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Background Information

Science in the Tang (618–906) and Song (960–1279) Dynasties

As with art, literature, and philosophy, the Tang dynasty (618-906) nurtured a Golden Age of development and innovation in science and technology that culminated in the Song dynasty (960-1279). The expansive exchange of foreign goods and information during the Tang, together with the high value placed upon close observation and analysis that characterized the Song, set the stage for vigorous scientific innovations. Important advances were made in astronomy, agriculture, industry, medicine, and military technologies.


China was among the earliest countries to highly value astronomical research, including celestial observations and investigation of various methods for determining date and time. Astronomical records made by Chinese observers date back four thousand years. During the Tang and Song dynasties, the development of astronomical instruments and other tools for observation and meas- urement developed rapidly.

In the early Tang dynasty (around 633), Li Chun Feng expanded the ancient concept of an armillary sphere for mapping the heavens to include three intersecting rings—a red ring illustrating the sun path, a white ring for the moon path, and a yellow ring for the star path. One hundred years later, Tang astronomical administrator Yi Xing created you can a planetary model consisting of a copper armillary sphere, driven by water to complete one circular rotation daily. During the course of this rotation, two wooden mannequins that were part of the model would respectively strike a ring or a drum to indicate the time. As astronomical administrator, Yi Xing also led a national project to observe, identify, and locate stars. Based on the resulting data, he calculated the length of a degree of the meridian—the first astronomer in the world to measure the imaginary great circle around the earth.

By the time of the Song dynasty, Chinese astronomers had constructed extensive star maps and an array of complex and beautiful astronomical instruments for measuring the precise movement and location of heavenly bodies. Five armillary spheres, each using more than 10,000 kilograms of copper, were cast in one century during the Song. A star map made between 1094 and 1096 by Su Song, the prime minister, displayed 1464 stars.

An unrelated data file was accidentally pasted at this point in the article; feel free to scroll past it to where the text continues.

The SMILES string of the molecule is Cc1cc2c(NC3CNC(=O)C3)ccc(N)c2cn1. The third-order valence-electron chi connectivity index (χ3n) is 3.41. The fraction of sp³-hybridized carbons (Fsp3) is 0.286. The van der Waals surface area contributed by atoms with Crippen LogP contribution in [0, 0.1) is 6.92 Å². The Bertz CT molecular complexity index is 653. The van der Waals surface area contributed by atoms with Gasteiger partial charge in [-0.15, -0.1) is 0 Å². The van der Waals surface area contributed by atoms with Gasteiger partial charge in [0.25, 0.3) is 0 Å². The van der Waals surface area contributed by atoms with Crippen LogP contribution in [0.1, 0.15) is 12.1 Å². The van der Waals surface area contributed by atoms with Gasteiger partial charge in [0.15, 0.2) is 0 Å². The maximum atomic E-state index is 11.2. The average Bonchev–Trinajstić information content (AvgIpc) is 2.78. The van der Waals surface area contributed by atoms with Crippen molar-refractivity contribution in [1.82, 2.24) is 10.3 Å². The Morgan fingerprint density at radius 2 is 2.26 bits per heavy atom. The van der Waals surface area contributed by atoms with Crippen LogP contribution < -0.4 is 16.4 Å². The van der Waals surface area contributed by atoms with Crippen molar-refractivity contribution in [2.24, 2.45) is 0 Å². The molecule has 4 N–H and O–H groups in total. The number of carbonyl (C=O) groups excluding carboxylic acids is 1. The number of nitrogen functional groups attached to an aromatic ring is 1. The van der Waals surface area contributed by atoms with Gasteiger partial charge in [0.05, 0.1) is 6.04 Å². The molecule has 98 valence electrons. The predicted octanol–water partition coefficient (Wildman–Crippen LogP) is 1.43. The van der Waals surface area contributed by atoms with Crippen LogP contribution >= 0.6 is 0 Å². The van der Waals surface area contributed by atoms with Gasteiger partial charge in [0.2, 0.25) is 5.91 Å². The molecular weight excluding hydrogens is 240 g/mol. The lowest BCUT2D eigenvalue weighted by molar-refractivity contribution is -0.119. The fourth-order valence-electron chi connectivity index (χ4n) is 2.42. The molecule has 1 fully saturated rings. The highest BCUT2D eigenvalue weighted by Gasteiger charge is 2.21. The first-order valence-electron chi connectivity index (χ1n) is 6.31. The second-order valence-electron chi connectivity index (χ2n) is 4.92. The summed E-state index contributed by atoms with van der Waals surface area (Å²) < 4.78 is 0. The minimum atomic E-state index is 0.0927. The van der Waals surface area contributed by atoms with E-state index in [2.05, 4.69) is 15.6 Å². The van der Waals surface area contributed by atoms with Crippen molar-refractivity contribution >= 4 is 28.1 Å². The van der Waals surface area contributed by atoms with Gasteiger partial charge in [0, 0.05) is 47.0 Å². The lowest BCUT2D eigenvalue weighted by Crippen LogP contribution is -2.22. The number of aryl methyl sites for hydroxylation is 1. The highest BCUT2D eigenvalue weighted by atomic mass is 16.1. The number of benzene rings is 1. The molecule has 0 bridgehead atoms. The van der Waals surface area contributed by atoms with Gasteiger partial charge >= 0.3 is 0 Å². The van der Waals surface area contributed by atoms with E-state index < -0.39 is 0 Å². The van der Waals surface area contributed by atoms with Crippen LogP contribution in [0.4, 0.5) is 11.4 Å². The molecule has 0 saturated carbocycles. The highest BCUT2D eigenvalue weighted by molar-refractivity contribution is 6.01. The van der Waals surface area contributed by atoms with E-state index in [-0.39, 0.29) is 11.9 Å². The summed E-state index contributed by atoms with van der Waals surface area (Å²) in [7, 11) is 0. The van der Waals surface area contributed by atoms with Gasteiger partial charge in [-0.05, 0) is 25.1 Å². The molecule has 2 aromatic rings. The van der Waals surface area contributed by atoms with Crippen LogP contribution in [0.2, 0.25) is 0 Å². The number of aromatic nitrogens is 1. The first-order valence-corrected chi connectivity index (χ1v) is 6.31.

Su Song was also responsible for what is probably the most colorful invention of the Song dynasty: an astronomical water clock-tower constructed in 1088. The clock tower stood thirty-five feet tall and included a celestial globe on the third floor, as well as an armillary sphere on the roof. Wooden mannequins emerged from the tower doors beating drums and gongs and displaying tablets announcing the time of day. One legend holds that Su Song spent seven years building the clock-tower after being embarrassed by the inaccuracy of a Chinese calendar that caused him to deliver birthday greetings on a diplomatic mission one day too early.

The technology for creating escapement mechanisms, developed for accurately adjusting and regulating timepieces in Tang and Song China, was exported to Europe, where clocks with escapement mechanisms appeared two hundred years later.


Probably the most important goal in mapping the heavens was the development of an accurate calendar for use in activities such as farming, navigation, rituals, and astrology. Advances in celestial observation during the Tang and Song led to the compilation of remarkably precise calendars. It is believed that the first systematic Chinese calendars appeared in the third and second centuries BCE. Early calendars were based on the phase changes of the sun and moon, as well consideration of five visible planets (Venus, Jupiter, Mercury, Mars, and Saturn), all used to plot out years, months, and days. During the Tang dynasty, astronomical administrator Yi Xing published the most comprehen- sive and influential calendar in Chinese history: the Da Yan calendar. It was based on a sophisticated understanding of the sun’s orbit, and calculated the new moon, full moon, twenty-four solar terms, and the ongoing movements of the sun and moon. After the Da Yan calendar was issued in 728, it was adopted in other parts of Asia and used in China without major modification until seventeen century. Around 1090, an alternative calendar was compiled using twelve jieqi, or half of the earlier twenty-four solar terms (a system consistent with the Gregorian calendar developed in the West nine hundred years later); however, it was not adopted during the Song dynasty.

Agricultural Engineering and Technology

Tang and Song official support for scientific research and development was also evident in domain of agricultural engineering and technology. The Tang administration completed 1,088 large irrigation projects, 40 flood-control projects, and 27 waterway transportation projects across the country. An official bureau was established for effective management of these types of projects. Peasants were encouraged with ownership incentives and tax waivers to bring over two million hectares of extra farming land into production during the first century of the Song.

Agricultural engineering innovations included specific types of equipment such as the Tang dynasty East River plough, which had eleven parts and allowed for flexibility in the depth of furrowing. The human-operated waterwheel was invented and widely employed in irrigation, enabling water to be transported from lower to higher elevations. During the Song the capacity of the water-wheel was substantially enhanced with animal power.